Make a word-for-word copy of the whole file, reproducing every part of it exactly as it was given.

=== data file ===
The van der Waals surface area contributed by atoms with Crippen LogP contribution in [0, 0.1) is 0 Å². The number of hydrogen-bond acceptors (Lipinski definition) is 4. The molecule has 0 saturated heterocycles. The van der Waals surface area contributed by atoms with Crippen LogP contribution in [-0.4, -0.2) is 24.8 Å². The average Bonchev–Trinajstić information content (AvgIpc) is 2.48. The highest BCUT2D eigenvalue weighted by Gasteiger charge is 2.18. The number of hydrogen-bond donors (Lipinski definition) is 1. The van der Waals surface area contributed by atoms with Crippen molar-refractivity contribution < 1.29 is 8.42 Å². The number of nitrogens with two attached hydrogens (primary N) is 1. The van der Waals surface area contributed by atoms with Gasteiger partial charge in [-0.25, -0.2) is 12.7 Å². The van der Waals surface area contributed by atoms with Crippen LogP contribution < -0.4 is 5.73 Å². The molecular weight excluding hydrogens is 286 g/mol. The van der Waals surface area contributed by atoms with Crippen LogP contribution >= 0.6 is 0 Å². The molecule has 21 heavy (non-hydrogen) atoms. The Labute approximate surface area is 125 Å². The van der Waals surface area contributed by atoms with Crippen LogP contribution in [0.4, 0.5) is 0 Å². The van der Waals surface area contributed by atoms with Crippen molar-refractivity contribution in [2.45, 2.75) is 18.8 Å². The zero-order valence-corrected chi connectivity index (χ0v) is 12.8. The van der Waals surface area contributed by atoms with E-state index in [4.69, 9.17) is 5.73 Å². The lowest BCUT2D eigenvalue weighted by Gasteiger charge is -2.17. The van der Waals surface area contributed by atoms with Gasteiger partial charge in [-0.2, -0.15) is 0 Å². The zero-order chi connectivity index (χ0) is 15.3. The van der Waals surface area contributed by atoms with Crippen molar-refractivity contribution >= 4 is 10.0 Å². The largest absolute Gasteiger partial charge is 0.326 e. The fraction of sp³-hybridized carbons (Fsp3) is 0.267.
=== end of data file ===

The van der Waals surface area contributed by atoms with Crippen LogP contribution in [0, 0.1) is 0 Å². The number of hydrogen-bond acceptors (Lipinski definition) is 4. The molecule has 0 saturated heterocycles. The van der Waals surface area contributed by atoms with Crippen LogP contribution in [-0.4, -0.2) is 24.8 Å². The average Bonchev–Trinajstić information content (AvgIpc) is 2.48. The highest BCUT2D eigenvalue weighted by Gasteiger charge is 2.18. The number of hydrogen-bond donors (Lipinski definition) is 1. The van der Waals surface area contributed by atoms with Crippen molar-refractivity contribution < 1.29 is 8.42 Å². The number of nitrogens with two attached hydrogens (primary N) is 1. The van der Waals surface area contributed by atoms with Gasteiger partial charge in [-0.25, -0.2) is 12.7 Å². The van der Waals surface area contributed by atoms with Crippen LogP contribution < -0.4 is 5.73 Å². The molecular weight excluding hydrogens is 286 g/mol. The van der Waals surface area contributed by atoms with Crippen LogP contribution >= 0.6 is 0 Å². The molecule has 21 heavy (non-hydrogen) atoms. The Labute approximate surface area is 125 Å². The van der Waals surface area contributed by atoms with Crippen LogP contribution in [0.4, 0.5) is 0 Å². The van der Waals surface area contributed by atoms with Crippen molar-refractivity contribution in [2.45, 2.75) is 18.8 Å². The zero-order valence-corrected chi connectivity index (χ0v) is 12.8. The van der Waals surface area contributed by atoms with E-state index in [4.69, 9.17) is 5.73 Å². The lowest BCUT2D eigenvalue weighted by Gasteiger charge is -2.17. The van der Waals surface area contributed by atoms with Gasteiger partial charge in [-0.2, -0.15) is 0 Å². The zero-order chi connectivity index (χ0) is 15.3. The van der Waals surface area contributed by atoms with Crippen molar-refractivity contribution >= 4 is 10.0 Å². The largest absolute Gasteiger partial charge is 0.326 e. The fraction of sp³-hybridized carbons (Fsp3) is 0.267.